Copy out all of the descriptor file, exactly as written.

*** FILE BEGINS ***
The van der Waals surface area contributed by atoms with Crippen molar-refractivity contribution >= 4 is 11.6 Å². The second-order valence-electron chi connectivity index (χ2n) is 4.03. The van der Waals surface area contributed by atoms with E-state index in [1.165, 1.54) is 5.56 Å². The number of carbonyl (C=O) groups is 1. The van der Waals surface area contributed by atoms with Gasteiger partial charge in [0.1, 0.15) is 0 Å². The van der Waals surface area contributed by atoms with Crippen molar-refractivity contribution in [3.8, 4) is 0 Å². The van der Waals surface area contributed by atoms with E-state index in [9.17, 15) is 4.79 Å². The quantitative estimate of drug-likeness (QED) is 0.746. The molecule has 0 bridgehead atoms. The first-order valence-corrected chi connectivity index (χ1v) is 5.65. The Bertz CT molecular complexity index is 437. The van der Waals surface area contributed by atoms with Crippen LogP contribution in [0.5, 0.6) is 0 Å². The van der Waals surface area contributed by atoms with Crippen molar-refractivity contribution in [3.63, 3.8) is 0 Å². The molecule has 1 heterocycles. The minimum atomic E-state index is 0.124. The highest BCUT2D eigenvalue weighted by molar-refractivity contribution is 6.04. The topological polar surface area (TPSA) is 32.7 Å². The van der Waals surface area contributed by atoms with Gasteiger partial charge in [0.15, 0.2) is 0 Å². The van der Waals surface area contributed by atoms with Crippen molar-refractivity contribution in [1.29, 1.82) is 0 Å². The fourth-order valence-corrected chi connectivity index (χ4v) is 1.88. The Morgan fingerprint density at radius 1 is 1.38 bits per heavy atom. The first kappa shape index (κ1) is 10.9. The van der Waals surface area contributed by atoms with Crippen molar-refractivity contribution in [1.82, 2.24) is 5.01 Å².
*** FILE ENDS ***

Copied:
The van der Waals surface area contributed by atoms with Crippen molar-refractivity contribution >= 4 is 11.6 Å². The second-order valence-electron chi connectivity index (χ2n) is 4.03. The van der Waals surface area contributed by atoms with E-state index in [1.165, 1.54) is 5.56 Å². The number of carbonyl (C=O) groups is 1. The van der Waals surface area contributed by atoms with Gasteiger partial charge in [0.1, 0.15) is 0 Å². The van der Waals surface area contributed by atoms with Crippen molar-refractivity contribution in [3.8, 4) is 0 Å². The van der Waals surface area contributed by atoms with E-state index in [9.17, 15) is 4.79 Å². The quantitative estimate of drug-likeness (QED) is 0.746. The molecule has 0 bridgehead atoms. The first-order valence-corrected chi connectivity index (χ1v) is 5.65. The Bertz CT molecular complexity index is 437. The van der Waals surface area contributed by atoms with Crippen LogP contribution in [0.5, 0.6) is 0 Å². The van der Waals surface area contributed by atoms with Crippen molar-refractivity contribution in [3.63, 3.8) is 0 Å². The molecule has 1 heterocycles. The minimum atomic E-state index is 0.124. The highest BCUT2D eigenvalue weighted by molar-refractivity contribution is 6.04. The topological polar surface area (TPSA) is 32.7 Å². The van der Waals surface area contributed by atoms with Gasteiger partial charge in [0.15, 0.2) is 0 Å². The van der Waals surface area contributed by atoms with Crippen molar-refractivity contribution in [1.29, 1.82) is 0 Å². The fourth-order valence-corrected chi connectivity index (χ4v) is 1.88. The Morgan fingerprint density at radius 1 is 1.38 bits per heavy atom. The first kappa shape index (κ1) is 10.9. The van der Waals surface area contributed by atoms with Crippen molar-refractivity contribution in [1.82, 2.24) is 5.01 Å².